He continued: “In a letter to the order, I said that when we had finished the work under the constitution, the government and the task force of the special delegate, we would send the text to the ‘fras’ – the religious – to the presidents of the associations, to the sovereign council and to the members of the government so that we have the opinions and the objections of each one – if there were aspects of the constitution or the text which were not acceptable or considered reprehensible.
The most important reform is ultimately that of the fras, known as first class knights. Only first-class knights from a family of four quarters of the nobility can be elected Grand Master, religious superior and sovereign of the order. This arrangement means that fewer than 40 people in the order can be considered for the role.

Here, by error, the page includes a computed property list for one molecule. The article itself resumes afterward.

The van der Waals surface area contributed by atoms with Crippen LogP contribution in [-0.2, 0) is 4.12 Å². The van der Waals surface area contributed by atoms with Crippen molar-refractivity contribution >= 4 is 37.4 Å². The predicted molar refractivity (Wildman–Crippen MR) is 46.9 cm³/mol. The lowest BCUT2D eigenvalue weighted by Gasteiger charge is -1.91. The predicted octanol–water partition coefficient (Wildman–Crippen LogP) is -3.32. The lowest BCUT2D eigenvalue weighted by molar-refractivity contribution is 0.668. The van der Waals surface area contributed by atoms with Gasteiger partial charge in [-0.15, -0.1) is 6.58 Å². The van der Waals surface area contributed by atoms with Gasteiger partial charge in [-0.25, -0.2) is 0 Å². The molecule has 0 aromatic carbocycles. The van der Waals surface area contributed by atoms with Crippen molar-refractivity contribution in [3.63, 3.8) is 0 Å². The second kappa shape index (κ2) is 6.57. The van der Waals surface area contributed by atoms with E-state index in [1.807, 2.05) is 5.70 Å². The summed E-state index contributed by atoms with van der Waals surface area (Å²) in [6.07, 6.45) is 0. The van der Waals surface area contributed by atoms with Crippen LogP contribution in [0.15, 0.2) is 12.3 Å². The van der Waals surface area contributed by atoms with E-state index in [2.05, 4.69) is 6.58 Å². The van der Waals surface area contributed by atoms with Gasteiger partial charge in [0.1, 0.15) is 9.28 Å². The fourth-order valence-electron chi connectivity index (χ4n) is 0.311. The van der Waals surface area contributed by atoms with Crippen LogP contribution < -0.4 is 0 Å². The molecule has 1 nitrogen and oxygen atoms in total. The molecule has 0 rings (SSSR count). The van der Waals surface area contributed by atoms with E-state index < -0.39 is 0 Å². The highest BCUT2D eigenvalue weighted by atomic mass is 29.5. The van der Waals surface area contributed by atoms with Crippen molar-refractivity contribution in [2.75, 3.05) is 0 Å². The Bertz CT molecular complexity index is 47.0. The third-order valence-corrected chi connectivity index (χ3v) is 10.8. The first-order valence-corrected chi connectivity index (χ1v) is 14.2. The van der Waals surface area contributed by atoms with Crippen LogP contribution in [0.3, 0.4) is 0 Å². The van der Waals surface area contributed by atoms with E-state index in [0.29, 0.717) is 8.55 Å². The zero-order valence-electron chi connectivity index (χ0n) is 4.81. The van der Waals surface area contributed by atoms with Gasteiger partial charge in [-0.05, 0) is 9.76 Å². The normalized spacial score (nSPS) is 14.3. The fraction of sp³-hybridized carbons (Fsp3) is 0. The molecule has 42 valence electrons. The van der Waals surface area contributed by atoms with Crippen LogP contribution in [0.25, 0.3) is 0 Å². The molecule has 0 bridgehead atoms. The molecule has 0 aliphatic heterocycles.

Pope Francis resumed the reform process after fierce debate within the order.
The working group responsible for drafting the new statutes was made up of canon law expert Father Gianfranco Ghirlanda, Msgr. Brian Ferme, Secretary of the Vatican Council for the Economy, Maurizio Tagliaferri, Federico Marti and Gualtiero Ventura.
The group was later expanded with the addition of some senior members of the order, including Grand Chancellor Albrecht von Boeselager. But Boeselager announced in January that he was leaving the extended group. Sehnaoui, president of the Lebanese association of the order, was named to take the place of Boeselager, assisted by Péter Szabadhegÿ.
But Cardinal Tomasi refused to recognize Sehnaoui’s appointment, so he was unable to attend the two-day meeting to discuss the draft text.